Author Posts

May 16, 2016 at 10:47 pm

Morning Guys

Wondered if you could help. I'm trying to send the following command line arguments to the Cisco Anywhere connect VPN command line without much luck.

I need to pass:

–s < C:\Temp\Connect.txt To 'C:\Program Files (x86)\Cisco\Cisco AnyConnect Secure Mobility Client\vpncli.exe' So the line should like: 'C:\Program Files (x86)\Cisco\Cisco AnyConnect Secure Mobility Client\vpncli.exe' –s < C:\Temp\Connect.txt The issue seems to be the < I've tried multiple ways but with no joy, can anyone help me please? Many thanks Barry

May 17, 2016 at 2:05 am

Try this:

& 'C:\Program Files (x86)\Cisco\Cisco AnyConnect Secure Mobility Client\vpncli.exe' --% –s < C:\Temp\Connect.txt

May 17, 2016 at 2:24 am

Hi Richard

Thanks for your reply. I did try that before and it fails with

The '<' operator is reserved for future use. Thanks Barry

May 17, 2016 at 2:27 am

That is strange. PowerShell should ignore what is coming after the –% and pass it to the referenced executable. You're using a double dash?

May 17, 2016 at 2:31 am

Yep def, just doubled checked.

Thanks

May 17, 2016 at 4:05 am

That symbol isn't actually passed to the executable. Whatever documentation you're reading probably assumes that you're running it from cmd.exe, where the < operator is input redirection. Without knowing how their app works, the simplest thing to do in PowerShell is probably just to wrap the call in a call to cmd.exe:

cmd.exe /c '"C:\Program Files (x86)\Cisco\Cisco AnyConnect Secure Mobility Client\vpncli.exe" –s < C:\Temp\Connect.txt'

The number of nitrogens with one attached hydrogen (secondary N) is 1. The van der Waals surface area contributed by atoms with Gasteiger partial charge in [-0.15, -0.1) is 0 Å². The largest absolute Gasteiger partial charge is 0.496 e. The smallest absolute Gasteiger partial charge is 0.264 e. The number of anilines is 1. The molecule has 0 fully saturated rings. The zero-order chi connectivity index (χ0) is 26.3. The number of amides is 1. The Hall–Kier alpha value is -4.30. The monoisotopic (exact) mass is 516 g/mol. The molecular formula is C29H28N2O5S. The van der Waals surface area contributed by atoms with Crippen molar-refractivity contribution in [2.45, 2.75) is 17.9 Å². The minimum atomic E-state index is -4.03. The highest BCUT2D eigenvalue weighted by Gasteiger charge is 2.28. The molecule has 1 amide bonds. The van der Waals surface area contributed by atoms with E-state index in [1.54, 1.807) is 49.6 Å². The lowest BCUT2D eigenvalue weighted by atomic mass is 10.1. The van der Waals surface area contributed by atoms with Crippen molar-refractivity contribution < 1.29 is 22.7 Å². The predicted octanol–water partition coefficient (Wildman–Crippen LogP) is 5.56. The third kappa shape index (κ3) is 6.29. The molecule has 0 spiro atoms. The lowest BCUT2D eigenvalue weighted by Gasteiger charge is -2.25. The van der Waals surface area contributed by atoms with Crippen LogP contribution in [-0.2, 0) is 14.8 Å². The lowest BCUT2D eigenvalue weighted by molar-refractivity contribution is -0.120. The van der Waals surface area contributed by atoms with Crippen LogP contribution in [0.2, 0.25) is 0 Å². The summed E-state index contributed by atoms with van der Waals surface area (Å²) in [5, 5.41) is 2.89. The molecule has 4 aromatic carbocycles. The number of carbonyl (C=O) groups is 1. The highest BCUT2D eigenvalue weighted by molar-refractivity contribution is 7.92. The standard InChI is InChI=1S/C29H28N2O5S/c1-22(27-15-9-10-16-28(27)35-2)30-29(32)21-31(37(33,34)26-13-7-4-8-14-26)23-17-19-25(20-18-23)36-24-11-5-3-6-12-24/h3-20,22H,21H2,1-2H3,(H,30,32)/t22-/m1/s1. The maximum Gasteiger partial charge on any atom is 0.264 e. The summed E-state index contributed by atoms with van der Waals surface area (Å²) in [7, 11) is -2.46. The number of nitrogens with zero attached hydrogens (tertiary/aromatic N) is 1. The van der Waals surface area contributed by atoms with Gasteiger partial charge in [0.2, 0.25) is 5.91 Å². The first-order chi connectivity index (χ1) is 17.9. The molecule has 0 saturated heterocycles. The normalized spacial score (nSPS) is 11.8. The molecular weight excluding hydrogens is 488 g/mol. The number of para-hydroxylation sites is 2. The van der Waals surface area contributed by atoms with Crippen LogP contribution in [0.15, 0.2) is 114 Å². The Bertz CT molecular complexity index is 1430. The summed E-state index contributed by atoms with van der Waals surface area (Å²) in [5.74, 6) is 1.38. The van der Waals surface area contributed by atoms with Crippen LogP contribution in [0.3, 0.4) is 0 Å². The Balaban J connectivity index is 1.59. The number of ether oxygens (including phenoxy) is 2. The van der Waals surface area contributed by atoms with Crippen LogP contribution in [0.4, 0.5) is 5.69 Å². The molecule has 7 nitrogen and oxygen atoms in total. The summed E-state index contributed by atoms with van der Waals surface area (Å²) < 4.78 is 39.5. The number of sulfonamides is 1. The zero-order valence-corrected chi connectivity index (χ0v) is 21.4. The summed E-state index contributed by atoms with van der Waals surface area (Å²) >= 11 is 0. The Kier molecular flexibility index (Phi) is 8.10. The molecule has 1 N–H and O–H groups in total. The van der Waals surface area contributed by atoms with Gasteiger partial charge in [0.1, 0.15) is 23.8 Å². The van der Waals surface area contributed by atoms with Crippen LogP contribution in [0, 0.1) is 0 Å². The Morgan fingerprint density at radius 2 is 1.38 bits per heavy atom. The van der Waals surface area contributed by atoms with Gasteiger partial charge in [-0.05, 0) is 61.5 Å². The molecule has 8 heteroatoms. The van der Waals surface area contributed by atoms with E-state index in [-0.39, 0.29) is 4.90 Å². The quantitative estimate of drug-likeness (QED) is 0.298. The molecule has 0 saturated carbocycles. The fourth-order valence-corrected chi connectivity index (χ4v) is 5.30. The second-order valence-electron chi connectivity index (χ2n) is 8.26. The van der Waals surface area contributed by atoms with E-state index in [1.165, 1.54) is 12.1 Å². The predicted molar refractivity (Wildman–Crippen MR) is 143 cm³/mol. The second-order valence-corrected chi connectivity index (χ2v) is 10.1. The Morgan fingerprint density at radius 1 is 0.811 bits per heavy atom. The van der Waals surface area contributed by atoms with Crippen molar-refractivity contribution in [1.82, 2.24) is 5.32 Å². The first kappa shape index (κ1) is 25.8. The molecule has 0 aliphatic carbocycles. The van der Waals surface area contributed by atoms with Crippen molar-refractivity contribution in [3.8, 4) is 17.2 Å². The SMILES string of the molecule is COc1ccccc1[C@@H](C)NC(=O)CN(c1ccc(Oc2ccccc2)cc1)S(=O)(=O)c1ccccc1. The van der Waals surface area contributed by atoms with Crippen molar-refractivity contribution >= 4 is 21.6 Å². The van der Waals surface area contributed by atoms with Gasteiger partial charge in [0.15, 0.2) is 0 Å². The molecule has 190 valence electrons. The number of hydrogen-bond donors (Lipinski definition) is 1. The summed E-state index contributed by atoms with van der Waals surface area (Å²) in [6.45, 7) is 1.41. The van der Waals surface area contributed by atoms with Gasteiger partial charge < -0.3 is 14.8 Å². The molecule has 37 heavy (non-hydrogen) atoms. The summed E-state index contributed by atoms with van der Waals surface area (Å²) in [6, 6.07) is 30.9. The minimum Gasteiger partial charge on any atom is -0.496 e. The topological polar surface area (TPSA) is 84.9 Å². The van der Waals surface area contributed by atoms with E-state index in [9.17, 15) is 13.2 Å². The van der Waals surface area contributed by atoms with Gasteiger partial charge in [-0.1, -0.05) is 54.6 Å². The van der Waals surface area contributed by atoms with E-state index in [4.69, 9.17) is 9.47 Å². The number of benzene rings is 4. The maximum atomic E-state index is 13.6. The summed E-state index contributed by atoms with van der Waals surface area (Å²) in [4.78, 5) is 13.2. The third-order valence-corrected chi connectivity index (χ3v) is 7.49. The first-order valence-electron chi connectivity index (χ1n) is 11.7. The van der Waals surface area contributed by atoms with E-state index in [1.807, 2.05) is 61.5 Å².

May 17, 2016 at 4:22 am

Hi Dave

That works perfectly!

Many thanks for your help

Barry

May 17, 2016 at 4:24 am

Dave, do you know why –% doesn't work in this situation? My impression always was that PowerShell would pass whatever you typed to the executable?

May 17, 2016 at 4:26 am

I thought so as well, but maybe the pipe and/or redirection operators still take precedence. Haven't played with that much.

May 17, 2016 at 4:30 am

Look like a little bug then in the –% escape character. I wonder if you could escape it. But putting it in single quotes is much simpler, as you proposed. 🙂

@Barry: would you be so nice to try this, to satisfy my curiosity? 🙂 :

& 'C:\Program Files (x86)\Cisco\Cisco AnyConnect Secure Mobility Client\vpncli.exe' --% –s `< C:\Temp\Connect.txt

May 17, 2016 at 4:36 am

Hi Richard

Tried the suggested change and back to the first error:

The '<' operator is reserved for future use. Thanks Barry

May 17, 2016 at 4:38 am

Thanks Barry! Seems indeed that redirection characters cannot be parsed with the –% escape character as a string. Seems a bug to me.